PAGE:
By Will Connors
CHICAGO -- Frustration is mounting across a swath of corporate Illinois as the state lurches toward its second year without a budget.
A major business group has started a lobbying, social-media and letter-writing campaign directed at legislators called LOL Illinois -- a play on the Land of Lincoln and the idea that the state is becoming a laughingstock for its inability to solve its budget problems.
"There's a crisis of confidence in terms of a plan to address some pretty significant structural problems in the state," said Scott Santi, the chairman of Illinois Tool Works, a publicly traded manufacturing company with a market capitalization of $43.7 billion. "It's challenging for Illinois to be competitive given the uncertainty around the fiscal crisis."
Last year, Illinois's Republican governor and Democratic Legislature failed to agree on a budget, and they have been deadlocked on a new spending plan ever since. The state is currently about $11 billion behind on paying its bills, according to the comptroller's office.
No state had gone without a budget for over a year since the Great Depression until Illinois.
And while the state is still funding certain core functions, many nonprofits have had to shut down or reduce operations and lay off staff after going without payments from the state.
"It's a total travesty," said John Canning, the chairman of Chicago-based private-equity firm Madison Dearborn Partners, LLC, who said he was speaking for himself and not on behalf of his firm. "We look like idiots relative to the surrounding states. For the two sides not to get in a room and come to a compromise is unforgivable. That's not what they were elected for. It's frustrating."
Illinois already has the lowest credit rating among U.S. states and a large unfunded pension liability. This week, the U.S. Census Bureau released figures showing that the state lost more citizens than any other for the third year in a row.
The crisis led the Commercial Club of Chicago, of which Mr. Canning is a member, to start its LOL Illinois campaign this fall. The group, which includes some of the biggest companies in the state, began putting billboards around the state featuring photographs of concerned-looking residents and taglines such as "Not having a budget is not a laughing matter."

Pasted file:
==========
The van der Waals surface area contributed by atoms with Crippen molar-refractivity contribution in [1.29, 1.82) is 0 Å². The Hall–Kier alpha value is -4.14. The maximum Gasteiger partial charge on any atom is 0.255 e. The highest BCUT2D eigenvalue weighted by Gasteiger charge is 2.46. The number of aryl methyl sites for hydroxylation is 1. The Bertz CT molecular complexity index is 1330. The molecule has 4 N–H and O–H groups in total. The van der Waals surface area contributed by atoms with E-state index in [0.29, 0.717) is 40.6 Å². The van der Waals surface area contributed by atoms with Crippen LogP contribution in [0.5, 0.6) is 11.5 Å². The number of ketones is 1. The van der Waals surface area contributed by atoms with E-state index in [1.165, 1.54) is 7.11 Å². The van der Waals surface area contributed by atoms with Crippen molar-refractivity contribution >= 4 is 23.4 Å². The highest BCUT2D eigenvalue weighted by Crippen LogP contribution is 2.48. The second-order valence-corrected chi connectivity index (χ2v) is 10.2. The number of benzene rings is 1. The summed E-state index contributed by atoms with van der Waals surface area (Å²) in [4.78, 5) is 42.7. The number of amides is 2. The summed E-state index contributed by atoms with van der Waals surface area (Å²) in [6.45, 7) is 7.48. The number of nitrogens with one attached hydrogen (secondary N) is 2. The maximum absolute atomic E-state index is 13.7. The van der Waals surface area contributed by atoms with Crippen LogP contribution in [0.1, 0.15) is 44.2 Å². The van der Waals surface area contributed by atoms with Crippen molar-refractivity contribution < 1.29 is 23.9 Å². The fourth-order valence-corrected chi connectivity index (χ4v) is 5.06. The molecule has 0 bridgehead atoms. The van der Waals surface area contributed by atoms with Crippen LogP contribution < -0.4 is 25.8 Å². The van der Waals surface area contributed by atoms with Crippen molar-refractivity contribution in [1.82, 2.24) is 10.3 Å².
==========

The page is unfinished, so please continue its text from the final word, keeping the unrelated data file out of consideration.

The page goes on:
The group is encouraging people to write to local lawmakers and officials asking them to reach a compromise. Over 15,000 people have written letters so far, according to Ty Fahner, the president of the Civic Committee at the Commercial Club of Chicago and a former Illinois attorney general. More than two million people have visited the campaign's Facebook page.
"What we need is for our leaders to actually meet and lead and govern," Mr. Fahner said. "We're not the enemy, they're not the enemy, they're just not doing their job."
Catherine Kelly, a spokeswoman for Gov. Bruce Rauner, said that while Democratic leaders continue to stall in an effort to force a crisis, Mr. Rauner "continues to fight for common-sense, bipartisan reforms that will help balance our budget and put Illinois on a path to prosperity."
Steve Brown, spokesman for Democratic Speaker of the House Michael Madigan, said Mr. Rauner needs to focus on the budget and not other demands.
"We'd like to get this all resolved," Mr. Brown said. "But when you have somebody who has a series of demands that have nothing to do with the budget, it's hard to get them resolved."
While some residents are leaving Illinois, Mr. Canning and other executives say that they don't think companies have gotten to the point of leaving the state yet.
"The real question is who would move here?" Mr. Canning said. "If you're making a decision to move here, and you have no idea what this solution to this budget crisis is, you don't know what the tax situation will be, you'd be crazy to say, 'I'm gonna move a major operation and hope the solution makes sense,' when you've had no indication that anybody is coming to the table with a reasonable solution."
Write to Will Connors at email@example.com
(END) Dow Jones Newswires
December 27, 2016 17:46 ET (22:46 GMT)
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